Sounds of silence
Organist makes silent films come alive
February 13, 2020 | View PDF
The Shafter Colours Festival is taking place later this month, hosting a variety of mediums, including music, theater, an art gallery and tours of the historic museums in town.
The festival also brings back the golden era of movies, before dialogue was an option at the cinema. Then, the story was told through physical actions, facial expressions and the accompanied organ music that set the tone for the movie and did an important part in telling the story.
The festival will have a nationally acclaimed organist that will be accompanying the silent movies being played. Bill Campbell will be supplying the music for "A Night in the Show," starring Charlie Chaplin, and "Sherlock Jr.," starring Buster Keaton. The shows will be presented at the Congregational Bible Church, 430 E. Tulare Ave., on Thursday, Feb. 20, and Saturday, Feb. 22, from 7:30 to 9 p.m.
The "Night in the Show" follows Chaplin as Mr. Pest, as her tries to find a suitable theater seat before winding up in a fight with the conductor. He is thrown out. Hilarity ensues as Chaplin has run-ins with a variety of characters including patrons, a harem dancer and a fire-eater.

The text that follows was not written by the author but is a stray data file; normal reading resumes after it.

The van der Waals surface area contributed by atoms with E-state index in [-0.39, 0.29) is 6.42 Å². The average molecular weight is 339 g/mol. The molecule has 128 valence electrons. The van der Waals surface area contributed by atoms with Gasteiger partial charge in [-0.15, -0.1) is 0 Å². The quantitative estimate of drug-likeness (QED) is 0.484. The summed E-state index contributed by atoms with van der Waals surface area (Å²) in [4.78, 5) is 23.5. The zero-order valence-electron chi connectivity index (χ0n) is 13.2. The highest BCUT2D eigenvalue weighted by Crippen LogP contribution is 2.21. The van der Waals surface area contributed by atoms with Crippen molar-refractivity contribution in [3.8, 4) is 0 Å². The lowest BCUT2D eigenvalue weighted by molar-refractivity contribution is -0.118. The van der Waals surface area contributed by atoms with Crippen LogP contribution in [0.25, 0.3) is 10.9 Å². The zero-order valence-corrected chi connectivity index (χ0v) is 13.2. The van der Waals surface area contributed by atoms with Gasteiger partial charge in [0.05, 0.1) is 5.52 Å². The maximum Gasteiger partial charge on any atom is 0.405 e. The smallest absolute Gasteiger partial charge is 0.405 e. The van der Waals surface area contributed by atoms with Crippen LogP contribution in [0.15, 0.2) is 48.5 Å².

"Sherlock Jr" is Keaton at his best. Keaton is a film projectionist who longs to be a detective. He gets his chance when he is framed for stealing his girlfriend's father's pocketwatch.
The films would not have nearly as much impact without the accompaniment of the organist. Campbell is currently the organist for the Paramount Iceland Skating Rink in southern California. His weekly performances draw hundreds of people.
He is an active member of the American Theater Organ Society. He started his career while still in high school in Milwaukee, playing the organ for the Avalon Theater. He was the movie organist and played weekends before some of the era's most famous films such as "The Longest Yard, "Tommy, the Exorcist" and "Titanic." His musical preludes to the movies include selections from the movies whenever possible.
Campbell's theater organ career experience extends from concerts in New York, the Coronado Theater in Rockford, Ill., and Milwaukee's Dairyland Theater Organ Society.
When Campbell's full-time career as a computer professional changed and he moved to the West Coast, he continued to perform. These performances included stints at the Orange County Theater Organ Society in South Pasadena and the Trinity Facility in San Diego. In all of his concerts, Bill likes to present a variety of music from different time periods that reflect the music history of America.
Campbell loves performing a variety of music on the organ, but one of his first loves is the accompaniment of the silent movies. "The music helps bring the movies to life and tell a story," he says.